Article by Ricardo Oliveira, Lift News
One in five jobs in the developed world requires night shifts or frequent day-night rotations. By asking workers to be active and alert when their natural cycles demand the opposite, these jobs can end up exerting a great toll on workers’ physical and mental health. Unsurprisingly, shift-workers perform worse and hold higher rates of work-related injuries compared to those working in standard schedules.
These problems could be aggravated by the use of drugs that disrupt aspects of memory, attention and motor coordination. This is specially relevant in the case of cannabis, which not only holds many of these effects, but is also one of the most commonly used drugs today. Up to 2 million Americans, or 1.6% of the workforce, report having been under the influence of cannabis at work, and the drug accounts for nearly 50% of all positive work-related urine screens.
In light of this, many have expressed concerns about the extent of cannabis intoxication at work. But what if cannabis could actually help those working nonstandard schedules?
This is the provocative hypothesis that is raised in a recent study conducted by researchers from Columbia University.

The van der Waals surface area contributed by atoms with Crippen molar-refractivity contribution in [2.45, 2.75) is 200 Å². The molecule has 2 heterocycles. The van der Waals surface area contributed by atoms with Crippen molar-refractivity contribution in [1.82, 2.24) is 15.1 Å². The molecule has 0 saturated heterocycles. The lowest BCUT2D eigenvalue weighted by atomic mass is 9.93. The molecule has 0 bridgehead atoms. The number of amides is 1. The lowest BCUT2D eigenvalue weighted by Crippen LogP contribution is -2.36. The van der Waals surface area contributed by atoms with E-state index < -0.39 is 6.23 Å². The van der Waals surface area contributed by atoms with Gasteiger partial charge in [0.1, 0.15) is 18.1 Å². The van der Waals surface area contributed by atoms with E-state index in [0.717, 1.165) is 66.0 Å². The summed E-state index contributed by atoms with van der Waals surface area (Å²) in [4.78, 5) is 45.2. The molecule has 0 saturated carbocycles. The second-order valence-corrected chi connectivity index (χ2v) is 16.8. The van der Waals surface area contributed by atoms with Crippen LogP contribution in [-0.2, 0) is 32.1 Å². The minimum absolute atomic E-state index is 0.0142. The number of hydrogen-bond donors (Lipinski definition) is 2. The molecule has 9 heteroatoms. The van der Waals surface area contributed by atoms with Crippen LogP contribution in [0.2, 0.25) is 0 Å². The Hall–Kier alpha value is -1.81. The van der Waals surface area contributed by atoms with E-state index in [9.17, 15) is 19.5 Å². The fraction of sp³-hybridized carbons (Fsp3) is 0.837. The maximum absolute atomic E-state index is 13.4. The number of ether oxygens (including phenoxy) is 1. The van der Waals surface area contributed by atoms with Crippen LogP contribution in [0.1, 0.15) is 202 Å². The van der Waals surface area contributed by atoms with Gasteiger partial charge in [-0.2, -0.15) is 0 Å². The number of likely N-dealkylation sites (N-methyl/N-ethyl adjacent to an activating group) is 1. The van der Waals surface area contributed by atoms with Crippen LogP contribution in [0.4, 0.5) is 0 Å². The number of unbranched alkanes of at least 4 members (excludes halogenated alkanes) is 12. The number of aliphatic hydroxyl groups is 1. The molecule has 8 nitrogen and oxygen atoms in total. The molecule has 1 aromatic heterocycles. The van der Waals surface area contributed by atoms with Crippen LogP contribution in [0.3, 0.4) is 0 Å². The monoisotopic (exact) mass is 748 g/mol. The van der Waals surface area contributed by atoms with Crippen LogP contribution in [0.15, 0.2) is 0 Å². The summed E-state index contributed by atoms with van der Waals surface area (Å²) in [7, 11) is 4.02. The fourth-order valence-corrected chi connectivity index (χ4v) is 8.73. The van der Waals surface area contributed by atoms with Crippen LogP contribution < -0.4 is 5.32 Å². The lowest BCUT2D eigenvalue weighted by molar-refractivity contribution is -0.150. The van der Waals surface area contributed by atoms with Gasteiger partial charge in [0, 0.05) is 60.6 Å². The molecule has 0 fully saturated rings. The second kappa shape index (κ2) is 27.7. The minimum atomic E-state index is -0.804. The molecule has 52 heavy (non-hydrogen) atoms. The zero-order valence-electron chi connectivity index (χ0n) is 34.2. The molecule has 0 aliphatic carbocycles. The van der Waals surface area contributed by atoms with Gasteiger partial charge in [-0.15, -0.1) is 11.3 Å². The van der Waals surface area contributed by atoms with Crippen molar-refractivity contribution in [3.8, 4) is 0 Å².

Dr. Carl Hart and colleagues invited ten experienced cannabis smokers to a 23 day long residential study. The participants followed a strict schedule, in which they were asked to smoke a single cannabis cigarette with varying THC concentrations or a placebo cigarette one hour after waking up. They then went through a simulated desk office job in either a day or night schedule. Every three days they rotated the cannabis treatment and work shift, and throughout the experience, the researchers collected measures of sleep quality, subjective well-being and cognitive performance (which were the actual ‘work tasks’). The researchers were interested in measuring the impact of cannabis on these transitions.
Results showed that participants undergoing night shift on placebo had worse performance on short-and long-term memory tasks, as well as those measuring concentration and impulse inhibition, compared to placebo day shifts. The workers reported feeling less confident in themselves and more tired and miserable. They were also less satisfied with their sleep, with objective measures of sleep confirming that participants were indeed sleeping less.